Sol Campbell says it is too easy to win England caps

By David OrnsteinBBC Sport
Playing for England too easy - Campbell

Sol Campbell says England are failing to progress at international level because players are being capped before achieving success in club football.

Of the 14 players handed debuts by Roy Hodgson since he became manager in May, 11 are aged 23 or under.

"Some of the young players have got their England careers far too early," said ex-England defender Campbell.

"It's far too easy for players who have not done much in the game to play for their country."

He added: "It all connects and that's why results aren't going so well."

Campbell completed three full seasons at Tottenham before earning the first of 73 England caps in 1996.

He was part of the squad that reached the 1996 European Championship semi-finals and also played at the 1998, 2002 and 2006 World Cups, as well as the Euros in 2000 and 2004.

"When I started, I had to play top football for 18 months before I could get a look-in," the 38-year-old told BBC Sport.

"Yes, I was in with the England side earlier than that but just training with the team and then I'd go back with the Under-21s.

"Now it seems like if you've played a few games, scored a few goals, cleared a few balls off the line and threaded a couple of really good balls in, all of a sudden you're in the England side."

In the year Campbell made his England debut, seven other players - Robbie Fowler, Jason Wilcox, Ian Walker, Phil Neville, Ugo Ehiogu, David Beckham and Andy Hinchcliffe - also won their first caps.

This year saw debuts handed to 15 players, most of whom had little - and some no - Premier League experience.

"I still feel playing for your country is the number one," said Campbell, who won two Premier League titles and two FA Cups with Arsenal, and also scored in the 2006 Champions League final.

"When players get to England they need to be playing at the top of their game, but some have been getting in the England squad when they're not even in their club side, and that is not right.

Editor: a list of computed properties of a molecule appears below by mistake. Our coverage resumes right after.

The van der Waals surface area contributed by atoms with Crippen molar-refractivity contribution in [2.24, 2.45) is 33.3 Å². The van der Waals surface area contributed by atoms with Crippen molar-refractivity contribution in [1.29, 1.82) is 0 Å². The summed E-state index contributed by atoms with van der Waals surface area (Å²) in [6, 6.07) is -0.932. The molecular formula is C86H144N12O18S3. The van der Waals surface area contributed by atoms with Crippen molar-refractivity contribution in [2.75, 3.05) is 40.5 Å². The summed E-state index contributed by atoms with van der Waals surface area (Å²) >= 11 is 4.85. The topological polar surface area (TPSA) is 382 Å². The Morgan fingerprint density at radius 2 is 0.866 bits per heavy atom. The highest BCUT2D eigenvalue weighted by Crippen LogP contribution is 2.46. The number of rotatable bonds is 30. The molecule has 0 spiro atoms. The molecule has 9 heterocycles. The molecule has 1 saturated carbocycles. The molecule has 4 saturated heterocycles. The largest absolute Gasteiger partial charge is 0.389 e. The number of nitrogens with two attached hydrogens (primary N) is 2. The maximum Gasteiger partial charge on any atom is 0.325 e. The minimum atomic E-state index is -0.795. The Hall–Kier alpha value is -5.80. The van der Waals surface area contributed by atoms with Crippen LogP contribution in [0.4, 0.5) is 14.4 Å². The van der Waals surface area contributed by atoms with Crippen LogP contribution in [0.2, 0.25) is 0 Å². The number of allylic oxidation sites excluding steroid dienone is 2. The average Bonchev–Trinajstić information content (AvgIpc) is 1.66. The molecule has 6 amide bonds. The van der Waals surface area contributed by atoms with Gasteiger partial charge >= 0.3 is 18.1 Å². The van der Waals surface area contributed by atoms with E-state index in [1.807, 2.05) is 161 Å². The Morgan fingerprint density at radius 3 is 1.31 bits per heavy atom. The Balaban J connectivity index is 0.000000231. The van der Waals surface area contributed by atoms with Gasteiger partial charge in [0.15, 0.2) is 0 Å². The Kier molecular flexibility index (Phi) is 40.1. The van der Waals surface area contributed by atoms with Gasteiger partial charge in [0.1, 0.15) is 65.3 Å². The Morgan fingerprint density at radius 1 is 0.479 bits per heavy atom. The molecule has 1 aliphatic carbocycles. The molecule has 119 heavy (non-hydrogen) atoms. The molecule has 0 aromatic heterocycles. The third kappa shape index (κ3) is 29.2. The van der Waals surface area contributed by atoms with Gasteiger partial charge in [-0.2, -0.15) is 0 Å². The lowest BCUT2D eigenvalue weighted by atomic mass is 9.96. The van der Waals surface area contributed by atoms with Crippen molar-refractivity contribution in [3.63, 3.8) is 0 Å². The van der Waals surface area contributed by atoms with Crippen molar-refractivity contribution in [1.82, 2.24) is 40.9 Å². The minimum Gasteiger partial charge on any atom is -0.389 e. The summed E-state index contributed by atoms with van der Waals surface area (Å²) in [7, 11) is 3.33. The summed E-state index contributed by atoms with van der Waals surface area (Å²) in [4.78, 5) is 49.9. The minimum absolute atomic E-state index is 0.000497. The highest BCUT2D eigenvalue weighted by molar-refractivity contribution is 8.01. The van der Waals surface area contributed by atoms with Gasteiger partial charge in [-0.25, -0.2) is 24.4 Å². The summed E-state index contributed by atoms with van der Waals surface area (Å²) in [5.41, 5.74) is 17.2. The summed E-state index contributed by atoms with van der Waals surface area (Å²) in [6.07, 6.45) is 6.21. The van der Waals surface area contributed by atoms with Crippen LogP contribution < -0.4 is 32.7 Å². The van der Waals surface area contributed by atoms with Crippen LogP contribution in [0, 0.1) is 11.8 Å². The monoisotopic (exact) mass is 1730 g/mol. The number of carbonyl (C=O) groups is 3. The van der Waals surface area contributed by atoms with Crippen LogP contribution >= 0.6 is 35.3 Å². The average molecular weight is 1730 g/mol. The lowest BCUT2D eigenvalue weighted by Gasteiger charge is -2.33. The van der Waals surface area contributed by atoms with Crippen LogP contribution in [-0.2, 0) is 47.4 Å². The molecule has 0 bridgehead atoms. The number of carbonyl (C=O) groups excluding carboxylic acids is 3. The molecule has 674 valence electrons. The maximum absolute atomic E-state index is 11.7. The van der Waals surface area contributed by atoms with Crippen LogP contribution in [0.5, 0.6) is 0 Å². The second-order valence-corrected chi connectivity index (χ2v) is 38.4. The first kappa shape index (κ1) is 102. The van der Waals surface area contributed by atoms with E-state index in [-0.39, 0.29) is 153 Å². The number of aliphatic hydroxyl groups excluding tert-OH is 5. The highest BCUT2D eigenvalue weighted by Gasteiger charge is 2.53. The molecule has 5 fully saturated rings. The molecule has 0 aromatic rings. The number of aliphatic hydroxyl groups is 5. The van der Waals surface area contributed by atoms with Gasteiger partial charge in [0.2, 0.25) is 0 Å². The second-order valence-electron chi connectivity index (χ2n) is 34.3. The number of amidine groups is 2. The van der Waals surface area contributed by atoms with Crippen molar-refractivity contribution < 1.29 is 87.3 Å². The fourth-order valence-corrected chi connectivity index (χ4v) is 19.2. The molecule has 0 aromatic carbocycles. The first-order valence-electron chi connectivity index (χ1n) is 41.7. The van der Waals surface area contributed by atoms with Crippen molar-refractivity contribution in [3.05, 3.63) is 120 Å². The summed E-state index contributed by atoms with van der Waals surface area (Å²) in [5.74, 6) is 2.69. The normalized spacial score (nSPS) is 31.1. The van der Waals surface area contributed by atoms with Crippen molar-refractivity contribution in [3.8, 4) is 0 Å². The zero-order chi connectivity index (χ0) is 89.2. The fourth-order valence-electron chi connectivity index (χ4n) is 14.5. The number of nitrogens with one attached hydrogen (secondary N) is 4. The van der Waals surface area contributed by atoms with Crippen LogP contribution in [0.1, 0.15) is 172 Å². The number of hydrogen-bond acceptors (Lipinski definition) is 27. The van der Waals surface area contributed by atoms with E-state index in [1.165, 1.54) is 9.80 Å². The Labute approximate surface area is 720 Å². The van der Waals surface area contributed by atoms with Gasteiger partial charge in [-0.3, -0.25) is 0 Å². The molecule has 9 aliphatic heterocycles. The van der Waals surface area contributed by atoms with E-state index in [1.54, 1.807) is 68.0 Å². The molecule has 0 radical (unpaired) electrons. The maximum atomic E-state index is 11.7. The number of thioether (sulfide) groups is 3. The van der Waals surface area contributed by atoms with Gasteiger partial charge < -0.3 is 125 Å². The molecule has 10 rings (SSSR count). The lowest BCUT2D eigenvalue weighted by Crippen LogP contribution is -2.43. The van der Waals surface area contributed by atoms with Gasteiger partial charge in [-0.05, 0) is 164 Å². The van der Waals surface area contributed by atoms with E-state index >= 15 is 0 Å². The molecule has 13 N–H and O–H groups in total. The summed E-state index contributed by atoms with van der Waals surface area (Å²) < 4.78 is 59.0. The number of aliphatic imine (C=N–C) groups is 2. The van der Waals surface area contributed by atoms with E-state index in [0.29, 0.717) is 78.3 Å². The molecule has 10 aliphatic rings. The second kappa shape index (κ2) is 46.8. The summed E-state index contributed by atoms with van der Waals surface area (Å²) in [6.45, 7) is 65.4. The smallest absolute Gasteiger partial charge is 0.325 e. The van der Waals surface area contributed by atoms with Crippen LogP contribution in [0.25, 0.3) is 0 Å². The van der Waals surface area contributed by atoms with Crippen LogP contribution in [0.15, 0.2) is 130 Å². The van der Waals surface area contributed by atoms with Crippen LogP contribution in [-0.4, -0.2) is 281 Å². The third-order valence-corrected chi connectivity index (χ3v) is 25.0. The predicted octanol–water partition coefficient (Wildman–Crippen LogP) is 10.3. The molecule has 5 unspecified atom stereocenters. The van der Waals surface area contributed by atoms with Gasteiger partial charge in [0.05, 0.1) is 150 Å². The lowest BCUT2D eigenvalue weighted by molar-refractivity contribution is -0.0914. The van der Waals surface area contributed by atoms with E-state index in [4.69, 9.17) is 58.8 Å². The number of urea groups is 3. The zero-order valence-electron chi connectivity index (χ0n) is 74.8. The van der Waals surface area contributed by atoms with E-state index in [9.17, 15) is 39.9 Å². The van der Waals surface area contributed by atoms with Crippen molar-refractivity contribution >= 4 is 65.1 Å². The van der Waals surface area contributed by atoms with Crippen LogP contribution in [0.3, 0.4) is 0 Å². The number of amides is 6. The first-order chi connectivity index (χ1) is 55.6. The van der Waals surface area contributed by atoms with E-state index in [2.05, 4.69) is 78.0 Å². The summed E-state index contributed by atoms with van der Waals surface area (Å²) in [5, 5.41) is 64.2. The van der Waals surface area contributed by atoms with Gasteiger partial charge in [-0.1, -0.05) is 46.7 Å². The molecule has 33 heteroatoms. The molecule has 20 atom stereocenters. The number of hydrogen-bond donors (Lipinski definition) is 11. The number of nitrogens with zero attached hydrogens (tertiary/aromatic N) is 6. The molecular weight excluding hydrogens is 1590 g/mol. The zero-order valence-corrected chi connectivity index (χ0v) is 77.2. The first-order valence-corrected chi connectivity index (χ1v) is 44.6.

"You're believing you're at the top because you play for England, but you're not. Then obviously the results [follow] from there."

Campbell retired from playing in May after a professional career spanning almost 20 years, and is now setting out on the path to becoming a manager.

He is taking his coaching badges with the Welsh Football Association and hopes he can help increase the number of black bosses in the game.

"I know what I want to do, I know what type of manager I want to be. I've got experience," Campbell explained.

"More black players need to qualify so that in four or five years' time hopefully the landscape has changed and it becomes the norm."

Campbell questioned why there are so few black managers when so many black men have enjoyed successful playing careers.

"There are a lot of black managers who have got the qualifications, a lot who had fantastic careers and are not working," he said.

"Look at Paul Ince. He's had a wonderful playing career and it didn't work out [at Blackburn], but that doesn't mean it's not going to work out at another club.

"Then you've got some white managers who haven't had a fantastic career, it's not worked out at certain clubs, or even relegated clubs, and got other jobs. Then you start saying 'what's going on here?'"

At the end of a year blighted by racial abuse controversies, FA chairman David Bernstein announced on Thursday that a of racist abuse will be introduced.

"It has been disappointing, but there have been glimmers of hope," said Campbell. "People are finally taking racism seriously.

"When it happens the players are now reporting it, which is great. The clubs are looking straight at the CCTV and dealing with the culprits.

"The authorities and clubs have come together to say 'we don't want this, we don't accept this'. It is slowly changing the mentality of some of the fans and also the mentality of some of the players."

Despite the encouraging signs, Campbell warned that the fight against racism must go on, adding: "It's always going to be there.

"There is a tendency for 'old news, forget about it'. But the PFA, charities, clubs and authorities must be mindful it always rears its ugly head, and we've got to make sure that we keep tabs on it."

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